Please read the University Policy on Academic Integrity carefully to understand the penalties associated with academic dishonesty at Carnegie Mellon. In this class, cheating/copying/plagiarism means copying all or part of a program or homework solution from another student or unauthorized source such as the Internet, having someone else do a homework or take an exam for you, knowingly giving such information to another student, reusing answers or solutions from previous editions of the course, or giving or receiving unauthorized information during an examination. In general, each solution you submit (quiz, written assignment, programming assignment, midterm or final exam) must be your own work. In the event that you use information written by another person in your solution, you must cite the source of this information (and receive prior permission if unsure whether this is permitted). It is considered cheating to compare complete or partial answers, discuss details of solutions, or sit near another person who is taking the same course and try to complete the assignment together. It is also considered cheating for a repeating student to reuse one's solutions from a previous semester, or any instructor-provided sample solution. It is a violation of this policy to hand in work for other students.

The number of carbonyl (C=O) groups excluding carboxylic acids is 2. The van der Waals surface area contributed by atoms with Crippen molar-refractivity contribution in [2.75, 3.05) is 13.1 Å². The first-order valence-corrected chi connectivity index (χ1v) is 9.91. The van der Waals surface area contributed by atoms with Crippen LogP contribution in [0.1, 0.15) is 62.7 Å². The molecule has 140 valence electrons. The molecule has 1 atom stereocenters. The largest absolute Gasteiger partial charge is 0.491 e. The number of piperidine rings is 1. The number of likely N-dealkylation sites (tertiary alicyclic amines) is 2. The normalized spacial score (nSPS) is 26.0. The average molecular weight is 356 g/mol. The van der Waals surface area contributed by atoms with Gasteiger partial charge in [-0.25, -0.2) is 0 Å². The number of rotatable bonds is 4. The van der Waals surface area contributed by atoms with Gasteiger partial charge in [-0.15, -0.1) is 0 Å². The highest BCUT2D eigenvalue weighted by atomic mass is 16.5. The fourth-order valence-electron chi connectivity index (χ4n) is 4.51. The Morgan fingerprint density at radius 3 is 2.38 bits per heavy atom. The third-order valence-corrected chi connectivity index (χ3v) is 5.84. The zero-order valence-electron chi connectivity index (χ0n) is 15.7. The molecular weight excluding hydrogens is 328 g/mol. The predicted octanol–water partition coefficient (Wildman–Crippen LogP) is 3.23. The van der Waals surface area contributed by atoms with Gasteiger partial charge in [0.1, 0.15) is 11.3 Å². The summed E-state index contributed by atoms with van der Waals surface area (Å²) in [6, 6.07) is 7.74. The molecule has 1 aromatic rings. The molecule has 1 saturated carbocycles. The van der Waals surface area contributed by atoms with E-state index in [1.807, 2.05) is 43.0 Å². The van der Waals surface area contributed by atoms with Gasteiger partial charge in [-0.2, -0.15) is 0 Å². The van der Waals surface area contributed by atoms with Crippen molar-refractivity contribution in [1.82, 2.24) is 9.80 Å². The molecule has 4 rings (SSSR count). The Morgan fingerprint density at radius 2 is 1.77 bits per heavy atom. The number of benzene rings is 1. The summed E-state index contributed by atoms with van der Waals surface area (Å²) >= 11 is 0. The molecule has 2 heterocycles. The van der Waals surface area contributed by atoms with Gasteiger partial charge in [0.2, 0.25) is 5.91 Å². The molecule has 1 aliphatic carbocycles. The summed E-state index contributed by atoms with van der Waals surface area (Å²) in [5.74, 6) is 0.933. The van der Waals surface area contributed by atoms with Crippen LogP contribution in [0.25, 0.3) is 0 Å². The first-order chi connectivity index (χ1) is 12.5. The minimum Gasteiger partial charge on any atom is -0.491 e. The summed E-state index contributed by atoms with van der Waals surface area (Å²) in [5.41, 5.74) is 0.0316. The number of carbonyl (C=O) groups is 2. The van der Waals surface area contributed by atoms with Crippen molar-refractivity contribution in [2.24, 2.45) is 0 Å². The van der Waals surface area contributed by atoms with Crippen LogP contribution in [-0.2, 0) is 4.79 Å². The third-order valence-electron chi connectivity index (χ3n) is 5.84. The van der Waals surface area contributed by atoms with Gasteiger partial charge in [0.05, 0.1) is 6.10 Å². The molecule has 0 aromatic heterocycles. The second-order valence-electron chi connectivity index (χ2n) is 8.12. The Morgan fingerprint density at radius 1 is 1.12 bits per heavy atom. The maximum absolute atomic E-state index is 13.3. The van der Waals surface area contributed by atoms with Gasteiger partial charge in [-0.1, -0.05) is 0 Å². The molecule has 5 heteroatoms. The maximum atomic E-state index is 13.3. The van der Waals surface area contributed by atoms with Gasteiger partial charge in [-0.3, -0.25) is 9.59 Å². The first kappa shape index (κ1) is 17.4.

Your course instructor reserves the right to determine an appropriate penalty based on the violation of academic dishonesty that occurs. Penalties are severe: a typical violation of the university policy results in the student failing this course, but may go all the way to expulsion from Carnegie Mellon University. If you have any questions about this policy and any work you are doing in the course, please feel free to contact the instructors for help.